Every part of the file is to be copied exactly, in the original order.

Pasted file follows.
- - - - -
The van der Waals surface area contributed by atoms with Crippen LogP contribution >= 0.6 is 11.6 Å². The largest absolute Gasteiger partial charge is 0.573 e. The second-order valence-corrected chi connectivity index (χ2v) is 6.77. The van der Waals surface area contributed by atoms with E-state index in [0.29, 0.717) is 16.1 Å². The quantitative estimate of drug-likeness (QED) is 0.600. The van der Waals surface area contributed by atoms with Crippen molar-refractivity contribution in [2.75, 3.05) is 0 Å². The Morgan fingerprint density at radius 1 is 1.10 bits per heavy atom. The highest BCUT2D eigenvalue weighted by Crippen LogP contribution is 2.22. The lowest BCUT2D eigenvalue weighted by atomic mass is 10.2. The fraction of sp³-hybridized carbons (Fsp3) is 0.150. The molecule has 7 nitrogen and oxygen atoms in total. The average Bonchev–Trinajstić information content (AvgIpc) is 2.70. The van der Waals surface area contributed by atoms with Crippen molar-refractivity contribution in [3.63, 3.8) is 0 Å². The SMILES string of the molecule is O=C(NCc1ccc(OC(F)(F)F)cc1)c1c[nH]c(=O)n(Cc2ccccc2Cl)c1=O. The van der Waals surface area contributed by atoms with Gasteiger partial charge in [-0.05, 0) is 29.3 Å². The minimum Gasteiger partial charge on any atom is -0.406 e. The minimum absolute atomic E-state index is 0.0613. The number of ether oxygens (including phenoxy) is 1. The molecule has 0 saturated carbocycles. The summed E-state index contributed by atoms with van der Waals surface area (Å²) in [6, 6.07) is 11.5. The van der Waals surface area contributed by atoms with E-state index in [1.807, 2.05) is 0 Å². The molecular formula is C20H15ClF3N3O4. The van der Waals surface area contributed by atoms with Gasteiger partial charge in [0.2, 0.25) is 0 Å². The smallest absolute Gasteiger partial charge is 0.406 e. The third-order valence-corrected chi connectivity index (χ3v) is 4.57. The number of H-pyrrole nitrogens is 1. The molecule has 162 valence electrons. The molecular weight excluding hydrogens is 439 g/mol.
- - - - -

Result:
The van der Waals surface area contributed by atoms with Crippen LogP contribution >= 0.6 is 11.6 Å². The largest absolute Gasteiger partial charge is 0.573 e. The second-order valence-corrected chi connectivity index (χ2v) is 6.77. The van der Waals surface area contributed by atoms with E-state index in [0.29, 0.717) is 16.1 Å². The quantitative estimate of drug-likeness (QED) is 0.600. The van der Waals surface area contributed by atoms with Crippen molar-refractivity contribution in [2.75, 3.05) is 0 Å². The Morgan fingerprint density at radius 1 is 1.10 bits per heavy atom. The highest BCUT2D eigenvalue weighted by Crippen LogP contribution is 2.22. The lowest BCUT2D eigenvalue weighted by atomic mass is 10.2. The fraction of sp³-hybridized carbons (Fsp3) is 0.150. The molecule has 7 nitrogen and oxygen atoms in total. The average Bonchev–Trinajstić information content (AvgIpc) is 2.70. The van der Waals surface area contributed by atoms with Crippen molar-refractivity contribution in [3.63, 3.8) is 0 Å². The SMILES string of the molecule is O=C(NCc1ccc(OC(F)(F)F)cc1)c1c[nH]c(=O)n(Cc2ccccc2Cl)c1=O. The van der Waals surface area contributed by atoms with Gasteiger partial charge in [-0.05, 0) is 29.3 Å². The minimum Gasteiger partial charge on any atom is -0.406 e. The minimum absolute atomic E-state index is 0.0613. The number of ether oxygens (including phenoxy) is 1. The molecule has 0 saturated carbocycles. The summed E-state index contributed by atoms with van der Waals surface area (Å²) in [6, 6.07) is 11.5. The van der Waals surface area contributed by atoms with E-state index in [1.807, 2.05) is 0 Å². The molecular formula is C20H15ClF3N3O4. The van der Waals surface area contributed by atoms with Gasteiger partial charge in [0.2, 0.25) is 0 Å². The smallest absolute Gasteiger partial charge is 0.406 e. The third-order valence-corrected chi connectivity index (χ3v) is 4.57. The number of H-pyrrole nitrogens is 1. The molecule has 162 valence electrons. The molecular weight excluding hydrogens is 439 g/mol.